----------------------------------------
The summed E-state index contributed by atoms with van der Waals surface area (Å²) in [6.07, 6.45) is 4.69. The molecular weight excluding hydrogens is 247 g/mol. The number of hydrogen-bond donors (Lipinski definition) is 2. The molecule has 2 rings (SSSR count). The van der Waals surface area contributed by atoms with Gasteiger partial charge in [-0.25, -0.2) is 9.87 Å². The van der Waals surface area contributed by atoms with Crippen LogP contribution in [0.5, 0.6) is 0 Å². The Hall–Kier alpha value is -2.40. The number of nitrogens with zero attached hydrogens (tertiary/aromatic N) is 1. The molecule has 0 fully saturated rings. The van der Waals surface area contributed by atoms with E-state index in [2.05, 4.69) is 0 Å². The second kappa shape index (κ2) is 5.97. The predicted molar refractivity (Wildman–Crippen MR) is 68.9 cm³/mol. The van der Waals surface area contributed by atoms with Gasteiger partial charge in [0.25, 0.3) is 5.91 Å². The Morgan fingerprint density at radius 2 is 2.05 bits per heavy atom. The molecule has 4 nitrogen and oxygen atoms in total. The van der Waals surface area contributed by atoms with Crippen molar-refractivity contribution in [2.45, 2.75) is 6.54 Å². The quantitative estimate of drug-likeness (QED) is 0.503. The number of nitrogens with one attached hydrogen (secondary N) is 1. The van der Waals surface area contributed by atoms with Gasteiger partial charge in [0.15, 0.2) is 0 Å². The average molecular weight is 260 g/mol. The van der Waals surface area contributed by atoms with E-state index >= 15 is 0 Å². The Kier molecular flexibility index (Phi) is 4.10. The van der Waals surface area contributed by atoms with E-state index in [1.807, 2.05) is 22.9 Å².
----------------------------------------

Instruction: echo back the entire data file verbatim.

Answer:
The summed E-state index contributed by atoms with van der Waals surface area (Å²) in [6.07, 6.45) is 4.69. The molecular weight excluding hydrogens is 247 g/mol. The number of hydrogen-bond donors (Lipinski definition) is 2. The molecule has 2 rings (SSSR count). The van der Waals surface area contributed by atoms with Gasteiger partial charge in [-0.25, -0.2) is 9.87 Å². The van der Waals surface area contributed by atoms with Crippen LogP contribution in [0.5, 0.6) is 0 Å². The Hall–Kier alpha value is -2.40. The number of nitrogens with zero attached hydrogens (tertiary/aromatic N) is 1. The molecule has 0 fully saturated rings. The van der Waals surface area contributed by atoms with E-state index in [2.05, 4.69) is 0 Å². The second kappa shape index (κ2) is 5.97. The predicted molar refractivity (Wildman–Crippen MR) is 68.9 cm³/mol. The van der Waals surface area contributed by atoms with Gasteiger partial charge in [0.25, 0.3) is 5.91 Å². The Morgan fingerprint density at radius 2 is 2.05 bits per heavy atom. The molecule has 4 nitrogen and oxygen atoms in total. The van der Waals surface area contributed by atoms with Crippen molar-refractivity contribution in [2.45, 2.75) is 6.54 Å². The quantitative estimate of drug-likeness (QED) is 0.503. The number of nitrogens with one attached hydrogen (secondary N) is 1. The van der Waals surface area contributed by atoms with Gasteiger partial charge in [0.15, 0.2) is 0 Å². The average molecular weight is 260 g/mol. The van der Waals surface area contributed by atoms with E-state index >= 15 is 0 Å². The Kier molecular flexibility index (Phi) is 4.10. The van der Waals surface area contributed by atoms with E-state index in [1.807, 2.05) is 22.9 Å².